Instructions in apps must be designed for optimal scannability, as users tend to dismiss them quickly.
Interactive tour is a user-guided tour where hints are only triggered when the user reaches the appropriate point in their experience. Thus, hints may appear in different orders for different users. Duolingo knows that learning by doing things is the best way to learn and uses an interactive way of progressive disclosure to show users how the app works. Users are encouraged to jump in and do a quick test in the selected language.
Duolingo has a user-guided tour which consists of a quick test
Tip: Including visuals alongside written instructions allow users to get the basic idea of what to do without reading very much.
Maximize Empty States
Consider a “first-use” empty state as part of a cohesive onboarding experience
Content is what provides value for most apps and websites. It’s why people are use them — for the content! Thus, it’s critical to consider how we design empty states, those places in the experience where a user might not have content yet.
Empty state is a very natural point to inject some onboarding to continue guiding users along. Instead of leaving it blank, you should use it efficiently— to guide, educate, and prompt.
Good empty turns a moment of nothing into something
Encourage users to engage with your product:
- Help them get comfortable by setting expectations for what’ll happen.
- Provide an obvious way to move forward to that next step.
For example, the first page users see after signing up for Instagram is empty. Other profiles have photos, likes and comments, but first-time user’s account is full of nothing — 0 posts, 0 followers, 0 following. To make the activation easier, Instagram has turned this “empty state” into a learning opportunity: where you would normally see your photos, it says “No Posts Yet — Tap on the camera to share your first photo or video” with an arrow pointing to the camera option.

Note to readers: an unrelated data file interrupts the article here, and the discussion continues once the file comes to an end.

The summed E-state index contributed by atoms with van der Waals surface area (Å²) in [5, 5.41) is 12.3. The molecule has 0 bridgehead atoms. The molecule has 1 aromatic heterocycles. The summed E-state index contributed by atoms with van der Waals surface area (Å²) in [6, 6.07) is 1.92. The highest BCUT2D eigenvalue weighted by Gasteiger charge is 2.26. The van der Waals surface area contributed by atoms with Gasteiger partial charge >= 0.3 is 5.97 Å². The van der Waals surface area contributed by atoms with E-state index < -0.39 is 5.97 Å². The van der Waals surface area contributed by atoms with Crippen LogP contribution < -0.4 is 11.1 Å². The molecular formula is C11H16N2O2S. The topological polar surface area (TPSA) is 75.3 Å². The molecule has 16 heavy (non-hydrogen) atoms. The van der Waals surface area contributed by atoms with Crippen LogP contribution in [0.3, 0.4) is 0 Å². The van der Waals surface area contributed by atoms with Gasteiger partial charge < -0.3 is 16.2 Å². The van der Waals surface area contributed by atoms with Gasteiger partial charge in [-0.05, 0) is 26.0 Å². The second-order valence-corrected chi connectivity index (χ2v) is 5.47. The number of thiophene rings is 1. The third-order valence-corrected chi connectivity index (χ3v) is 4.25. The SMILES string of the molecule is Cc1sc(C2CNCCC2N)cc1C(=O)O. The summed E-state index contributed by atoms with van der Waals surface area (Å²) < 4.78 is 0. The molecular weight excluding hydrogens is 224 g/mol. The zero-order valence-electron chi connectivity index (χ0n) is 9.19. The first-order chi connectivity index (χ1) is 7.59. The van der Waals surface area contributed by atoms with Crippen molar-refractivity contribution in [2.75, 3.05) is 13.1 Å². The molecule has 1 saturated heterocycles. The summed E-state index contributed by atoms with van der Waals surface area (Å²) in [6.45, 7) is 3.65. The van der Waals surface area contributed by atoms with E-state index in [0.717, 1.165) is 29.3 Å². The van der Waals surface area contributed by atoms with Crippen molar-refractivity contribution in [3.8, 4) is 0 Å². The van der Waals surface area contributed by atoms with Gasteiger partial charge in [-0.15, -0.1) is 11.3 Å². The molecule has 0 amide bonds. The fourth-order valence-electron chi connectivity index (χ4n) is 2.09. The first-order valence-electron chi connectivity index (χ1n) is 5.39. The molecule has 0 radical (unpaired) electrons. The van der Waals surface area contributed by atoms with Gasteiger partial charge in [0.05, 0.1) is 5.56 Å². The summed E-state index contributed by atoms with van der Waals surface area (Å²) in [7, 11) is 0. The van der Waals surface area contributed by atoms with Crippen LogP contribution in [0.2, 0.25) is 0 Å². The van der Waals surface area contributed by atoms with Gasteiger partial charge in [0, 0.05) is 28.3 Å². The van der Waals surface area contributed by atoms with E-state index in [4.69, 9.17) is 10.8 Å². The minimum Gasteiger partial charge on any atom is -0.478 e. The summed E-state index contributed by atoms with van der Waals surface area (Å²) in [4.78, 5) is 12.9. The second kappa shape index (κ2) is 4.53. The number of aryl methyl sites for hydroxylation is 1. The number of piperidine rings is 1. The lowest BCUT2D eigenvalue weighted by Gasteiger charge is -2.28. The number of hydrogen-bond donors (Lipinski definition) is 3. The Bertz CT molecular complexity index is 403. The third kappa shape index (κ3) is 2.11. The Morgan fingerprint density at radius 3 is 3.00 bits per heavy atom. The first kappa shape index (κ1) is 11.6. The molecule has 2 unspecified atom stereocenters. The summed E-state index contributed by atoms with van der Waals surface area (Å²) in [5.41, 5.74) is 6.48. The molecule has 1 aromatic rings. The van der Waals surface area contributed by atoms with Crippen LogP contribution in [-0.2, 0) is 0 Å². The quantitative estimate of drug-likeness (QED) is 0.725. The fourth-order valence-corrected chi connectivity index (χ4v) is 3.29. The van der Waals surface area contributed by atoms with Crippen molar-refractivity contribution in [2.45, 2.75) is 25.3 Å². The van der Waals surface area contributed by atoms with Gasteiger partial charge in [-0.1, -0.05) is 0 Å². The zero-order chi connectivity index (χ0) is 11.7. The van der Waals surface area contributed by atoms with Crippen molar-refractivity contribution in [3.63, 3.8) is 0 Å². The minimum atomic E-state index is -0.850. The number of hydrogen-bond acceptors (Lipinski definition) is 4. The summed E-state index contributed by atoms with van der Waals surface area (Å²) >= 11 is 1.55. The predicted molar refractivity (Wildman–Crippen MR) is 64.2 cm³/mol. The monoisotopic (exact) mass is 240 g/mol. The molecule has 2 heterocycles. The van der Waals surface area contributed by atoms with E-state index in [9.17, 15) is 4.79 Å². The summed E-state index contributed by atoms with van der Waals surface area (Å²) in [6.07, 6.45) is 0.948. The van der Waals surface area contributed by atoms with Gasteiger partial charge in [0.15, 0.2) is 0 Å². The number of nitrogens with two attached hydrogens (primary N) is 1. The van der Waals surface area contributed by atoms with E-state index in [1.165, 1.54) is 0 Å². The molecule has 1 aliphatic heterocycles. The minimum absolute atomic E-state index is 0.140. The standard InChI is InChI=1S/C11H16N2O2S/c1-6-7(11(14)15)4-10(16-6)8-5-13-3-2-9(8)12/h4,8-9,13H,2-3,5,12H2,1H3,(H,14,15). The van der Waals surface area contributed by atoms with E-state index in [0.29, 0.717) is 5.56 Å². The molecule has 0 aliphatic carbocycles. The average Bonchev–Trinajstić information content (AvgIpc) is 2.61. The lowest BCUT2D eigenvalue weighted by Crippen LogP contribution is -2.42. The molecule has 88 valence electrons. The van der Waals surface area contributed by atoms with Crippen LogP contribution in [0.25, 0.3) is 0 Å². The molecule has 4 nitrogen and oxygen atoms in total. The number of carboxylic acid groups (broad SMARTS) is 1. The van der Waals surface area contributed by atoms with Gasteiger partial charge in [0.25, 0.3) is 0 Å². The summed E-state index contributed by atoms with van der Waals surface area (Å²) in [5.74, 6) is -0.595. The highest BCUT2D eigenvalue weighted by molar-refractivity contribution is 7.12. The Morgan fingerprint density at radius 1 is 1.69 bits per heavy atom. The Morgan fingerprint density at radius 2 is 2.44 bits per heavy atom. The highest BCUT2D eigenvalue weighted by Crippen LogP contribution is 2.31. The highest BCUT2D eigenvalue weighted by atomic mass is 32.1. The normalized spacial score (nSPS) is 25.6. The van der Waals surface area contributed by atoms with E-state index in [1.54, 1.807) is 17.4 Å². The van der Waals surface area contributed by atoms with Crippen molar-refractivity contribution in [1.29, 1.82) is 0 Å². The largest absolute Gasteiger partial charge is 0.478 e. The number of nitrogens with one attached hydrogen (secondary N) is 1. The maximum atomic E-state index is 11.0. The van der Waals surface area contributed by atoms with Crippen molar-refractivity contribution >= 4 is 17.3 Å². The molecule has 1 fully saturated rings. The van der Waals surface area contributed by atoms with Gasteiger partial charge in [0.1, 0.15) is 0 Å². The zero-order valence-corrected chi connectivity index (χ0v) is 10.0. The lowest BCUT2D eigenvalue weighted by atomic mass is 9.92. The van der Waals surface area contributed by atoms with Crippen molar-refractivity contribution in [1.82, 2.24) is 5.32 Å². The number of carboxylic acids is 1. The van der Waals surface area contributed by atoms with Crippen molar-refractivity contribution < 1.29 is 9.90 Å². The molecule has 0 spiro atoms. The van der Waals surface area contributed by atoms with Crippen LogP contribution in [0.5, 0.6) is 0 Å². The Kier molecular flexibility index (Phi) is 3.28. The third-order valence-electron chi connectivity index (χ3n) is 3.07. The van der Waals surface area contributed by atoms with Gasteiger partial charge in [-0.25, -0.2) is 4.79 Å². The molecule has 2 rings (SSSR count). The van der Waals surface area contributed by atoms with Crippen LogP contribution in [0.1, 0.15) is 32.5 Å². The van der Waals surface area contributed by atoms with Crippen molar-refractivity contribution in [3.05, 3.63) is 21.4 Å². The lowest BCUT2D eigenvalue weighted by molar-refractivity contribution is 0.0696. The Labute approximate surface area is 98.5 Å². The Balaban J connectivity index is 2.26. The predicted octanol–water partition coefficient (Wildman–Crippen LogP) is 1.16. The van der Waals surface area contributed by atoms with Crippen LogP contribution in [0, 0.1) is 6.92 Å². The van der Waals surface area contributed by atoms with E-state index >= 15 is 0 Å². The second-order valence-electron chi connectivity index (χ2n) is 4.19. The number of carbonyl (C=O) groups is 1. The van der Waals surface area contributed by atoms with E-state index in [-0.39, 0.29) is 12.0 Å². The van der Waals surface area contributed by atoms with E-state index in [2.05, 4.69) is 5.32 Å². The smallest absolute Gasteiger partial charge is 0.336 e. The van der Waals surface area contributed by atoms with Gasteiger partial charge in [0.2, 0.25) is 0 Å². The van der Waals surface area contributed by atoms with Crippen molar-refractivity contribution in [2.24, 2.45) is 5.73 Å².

Tips: Deliver the information in a show-or-tell format — “show” the user what the screen will look like when it’s populated with sample data, or “tell” them with a written explanation.
Introduce Success States
Let your users feel great when they get to their first win
The moment a user completes an important task is a great opportunity for you to create a positive emotional connection between them and your product. Let your users know that they are doing great by acknowledging their progress and:
Celebrate success with the user
For example, MailChimp, a web service for creating and sending emails, rewards users for creating and scheduling their first e-mails by adding unexpected humor and positivity throughout the process.
Tip: Use success states as an opportunity to really let your personality shine.
Constantly iterate and measure everything
Metrics are crucial when looking at whether your current user onboarding is successful and in figuring out where it needs improvement. You should define an activation metric and get serious about tracking the inputs to that metric. Before you begin any new onboarding project you should ask yourself “How does this project increase our activation metric?”
Great resources for exploring existing onboarding experiences is UserOnboard, created by UX designer Samuel Hulick. His detailed descriptions of the user onboarding process in popular apps give designers an idea about how some of the most successful apps in the world keep you from quitting.
Your user onboarding experience can make or break your business. Before designing your onboarding, stop and think about what the experience of the first time users should be. It’s best to think about the first-time experience in terms of helping users improve their lives — the emphasis shouldn’t be on getting new users to click/tap around and familiarize themselves with the interface, but on helping them achieve their goals using your app.